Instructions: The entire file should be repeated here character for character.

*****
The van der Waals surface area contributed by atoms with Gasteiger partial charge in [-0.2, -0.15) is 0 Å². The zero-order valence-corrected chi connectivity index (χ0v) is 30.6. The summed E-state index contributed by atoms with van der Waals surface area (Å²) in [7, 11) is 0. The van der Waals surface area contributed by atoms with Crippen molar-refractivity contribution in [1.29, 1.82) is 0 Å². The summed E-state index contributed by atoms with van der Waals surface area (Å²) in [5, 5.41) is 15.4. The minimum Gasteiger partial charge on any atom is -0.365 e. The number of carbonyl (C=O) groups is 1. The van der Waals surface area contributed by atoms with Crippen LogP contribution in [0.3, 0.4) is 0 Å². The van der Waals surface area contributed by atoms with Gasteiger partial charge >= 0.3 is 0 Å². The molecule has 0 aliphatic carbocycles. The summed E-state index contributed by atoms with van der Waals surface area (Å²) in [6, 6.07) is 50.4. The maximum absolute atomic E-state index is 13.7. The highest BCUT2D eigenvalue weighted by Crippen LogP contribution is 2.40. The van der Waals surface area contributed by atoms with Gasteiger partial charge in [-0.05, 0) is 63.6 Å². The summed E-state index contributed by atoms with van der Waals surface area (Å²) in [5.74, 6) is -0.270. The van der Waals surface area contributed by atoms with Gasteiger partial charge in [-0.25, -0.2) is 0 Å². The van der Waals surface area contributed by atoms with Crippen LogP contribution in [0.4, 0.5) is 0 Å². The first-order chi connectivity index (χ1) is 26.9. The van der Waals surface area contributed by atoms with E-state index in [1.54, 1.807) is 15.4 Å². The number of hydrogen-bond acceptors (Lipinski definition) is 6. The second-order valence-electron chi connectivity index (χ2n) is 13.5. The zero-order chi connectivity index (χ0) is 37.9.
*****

The van der Waals surface area contributed by atoms with Gasteiger partial charge in [-0.2, -0.15) is 0 Å². The zero-order valence-corrected chi connectivity index (χ0v) is 30.6. The summed E-state index contributed by atoms with van der Waals surface area (Å²) in [7, 11) is 0. The van der Waals surface area contributed by atoms with Crippen molar-refractivity contribution in [1.29, 1.82) is 0 Å². The summed E-state index contributed by atoms with van der Waals surface area (Å²) in [5, 5.41) is 15.4. The minimum Gasteiger partial charge on any atom is -0.365 e. The number of carbonyl (C=O) groups is 1. The van der Waals surface area contributed by atoms with Crippen LogP contribution in [0.3, 0.4) is 0 Å². The van der Waals surface area contributed by atoms with Gasteiger partial charge >= 0.3 is 0 Å². The molecule has 0 aliphatic carbocycles. The summed E-state index contributed by atoms with van der Waals surface area (Å²) in [6, 6.07) is 50.4. The maximum absolute atomic E-state index is 13.7. The highest BCUT2D eigenvalue weighted by Crippen LogP contribution is 2.40. The van der Waals surface area contributed by atoms with Gasteiger partial charge in [-0.05, 0) is 63.6 Å². The summed E-state index contributed by atoms with van der Waals surface area (Å²) in [5.74, 6) is -0.270. The van der Waals surface area contributed by atoms with Gasteiger partial charge in [-0.25, -0.2) is 0 Å². The van der Waals surface area contributed by atoms with Crippen LogP contribution in [0.4, 0.5) is 0 Å². The first-order chi connectivity index (χ1) is 26.9. The van der Waals surface area contributed by atoms with E-state index in [1.54, 1.807) is 15.4 Å². The number of hydrogen-bond acceptors (Lipinski definition) is 6. The second-order valence-electron chi connectivity index (χ2n) is 13.5. The zero-order chi connectivity index (χ0) is 37.9.